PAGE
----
A few top photographers share how they combat Mother Nature to get the right shot.
Unfortunately, perfect weather isn't always a given on your wedding day, but that doesn't mean you can't get great wedding photos. Jess Levin, founder of Carats & Cake, asked top photographers their best tips using Mother Nature to your advantage on your big day.
Make the Weather Work for You
"Use the crazy weather to your advantage. In this case it was windy and pouring, but I made my clients comfortable so that I could get the shot."
—Anthony Vazquez, owner Anthony Vasquez Photography
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"Sometimes the weather gives you an opening. We were in the middle of the reception when the heavy rain lightened a little and the fog rolled in for this gorgeous atmosphere. I knew that if I gelled the light, the background would turn a beautiful blue."
—Melani Lust, owner Melani Lust Photography
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"I don't actually think there is much you can do to prepare for rain, or the myriad other variables, except work with experienced people. An experienced photographer or planner, or other wedding vendor has the resources, confidence, and know-how to deliver the desired results when things don't go according to plan. It is probably impossible, and certainly too costly to try and anticipate everything that could go wrong."
—Brian Dorsey, Founder and Principal Photographer Brian Dorsey Studios
Photography: Charlie Juliet Photography4 of 8
"There was a downpour the entire day and I knew the rain wasn't going to stop anytime soon. We really needed to get more photos of the bride and groom regardless so I had my assistant hold the largest umbrella around me I could find so that my equipment would stay dry, and we gave the couple the other largest umbrella we could find."
—Charlie Juliet, owner Charlie Juliet Photography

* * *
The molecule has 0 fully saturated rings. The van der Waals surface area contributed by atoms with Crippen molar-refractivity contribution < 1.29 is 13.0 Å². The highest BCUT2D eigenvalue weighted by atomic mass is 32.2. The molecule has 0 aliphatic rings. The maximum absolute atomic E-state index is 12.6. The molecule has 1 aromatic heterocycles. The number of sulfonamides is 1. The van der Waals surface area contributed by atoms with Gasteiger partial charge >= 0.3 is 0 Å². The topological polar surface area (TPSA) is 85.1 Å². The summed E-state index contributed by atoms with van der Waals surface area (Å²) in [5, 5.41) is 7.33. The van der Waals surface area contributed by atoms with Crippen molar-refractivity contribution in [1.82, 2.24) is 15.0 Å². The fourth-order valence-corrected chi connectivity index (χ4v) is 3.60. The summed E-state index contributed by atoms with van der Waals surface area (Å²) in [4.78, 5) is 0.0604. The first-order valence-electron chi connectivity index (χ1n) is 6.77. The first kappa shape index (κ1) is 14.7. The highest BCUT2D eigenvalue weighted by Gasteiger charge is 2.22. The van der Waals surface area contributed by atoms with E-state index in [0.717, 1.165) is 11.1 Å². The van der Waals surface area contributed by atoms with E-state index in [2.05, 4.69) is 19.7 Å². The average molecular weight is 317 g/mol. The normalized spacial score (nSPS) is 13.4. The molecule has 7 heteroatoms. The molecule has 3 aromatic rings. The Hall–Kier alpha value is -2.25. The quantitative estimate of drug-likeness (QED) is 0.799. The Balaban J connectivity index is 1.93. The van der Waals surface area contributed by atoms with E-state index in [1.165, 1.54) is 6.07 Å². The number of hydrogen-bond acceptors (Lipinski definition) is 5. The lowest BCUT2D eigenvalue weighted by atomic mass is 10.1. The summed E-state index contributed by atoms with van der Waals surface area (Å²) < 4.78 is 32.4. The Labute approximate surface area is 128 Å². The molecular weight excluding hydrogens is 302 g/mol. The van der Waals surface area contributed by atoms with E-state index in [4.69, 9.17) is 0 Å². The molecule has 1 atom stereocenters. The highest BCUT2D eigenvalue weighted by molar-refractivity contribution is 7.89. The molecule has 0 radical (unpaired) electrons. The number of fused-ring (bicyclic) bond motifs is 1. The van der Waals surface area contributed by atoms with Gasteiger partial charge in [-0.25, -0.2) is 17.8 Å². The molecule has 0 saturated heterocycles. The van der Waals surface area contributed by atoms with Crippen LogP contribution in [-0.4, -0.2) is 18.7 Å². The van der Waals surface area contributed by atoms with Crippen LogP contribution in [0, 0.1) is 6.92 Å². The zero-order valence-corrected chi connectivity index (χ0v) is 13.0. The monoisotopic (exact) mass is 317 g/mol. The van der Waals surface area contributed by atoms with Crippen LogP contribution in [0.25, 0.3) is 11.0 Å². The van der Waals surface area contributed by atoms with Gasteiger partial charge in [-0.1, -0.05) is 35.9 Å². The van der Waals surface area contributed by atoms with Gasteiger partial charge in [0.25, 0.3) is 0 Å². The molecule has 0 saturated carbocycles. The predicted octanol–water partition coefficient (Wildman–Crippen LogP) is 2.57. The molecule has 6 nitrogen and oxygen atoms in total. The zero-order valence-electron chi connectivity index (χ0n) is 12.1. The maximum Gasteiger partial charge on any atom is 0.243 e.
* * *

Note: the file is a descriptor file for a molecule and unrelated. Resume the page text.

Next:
Photography: Liz Banfield5 of 8
Brave the Elements
"The day before Christina & Alex's wedding in La Crosse, WI, a blizzard moved through the region, turning highways into virtual parking lots. In this picture, the sun had peeked through but as everyone in the Midwest knows, sunshine usually means bitter cold. The temps did not crack zero that day but the bride and groom still braved a quick outdoor session."
—Liz Banfield, owner Liz Banfield Photography
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Photography: Sabine Scherer6 of 8
Go with the Flow
"One of the side effects of rain is copious amounts of mud that do not pair well with wedding shoes or dresses. We had several plan B's for the couple on their rainy day, but the bride's heart was set on getting some nature shots. So rather than donning her fine shoes, the bride picked up her best friend's combat boots and trudged out into the mud for all the couple shots."
—Sabine Scherer, owner Sabine Scherer Photography
Photography: Beale & Wittig7 of 8
It's All About the Attitude
"When it comes to bad weather, the most important thing is attitude. It's about how people react to the weather that makes or breaks a photo. This starts with setting the right expectations. Photographers can't control the weather, or the millions of other factors that can influence a day. But, we let our clients know that regardless of what happens we will get the best possible photos. If the client is happy, then rain only makes the photos better."
—David Wittig, Beale & Wittig
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"This couple got married at Battery Gardens the day before Hurricane Sandy, when all of Lower Manhattan was being evacuated. Rather than fight the obstacles, we decided to embrace the circumstances and incorporate the sandbags into the photos!"
—Sara Wight, Founder and Principal Photographer Sara Wight Photography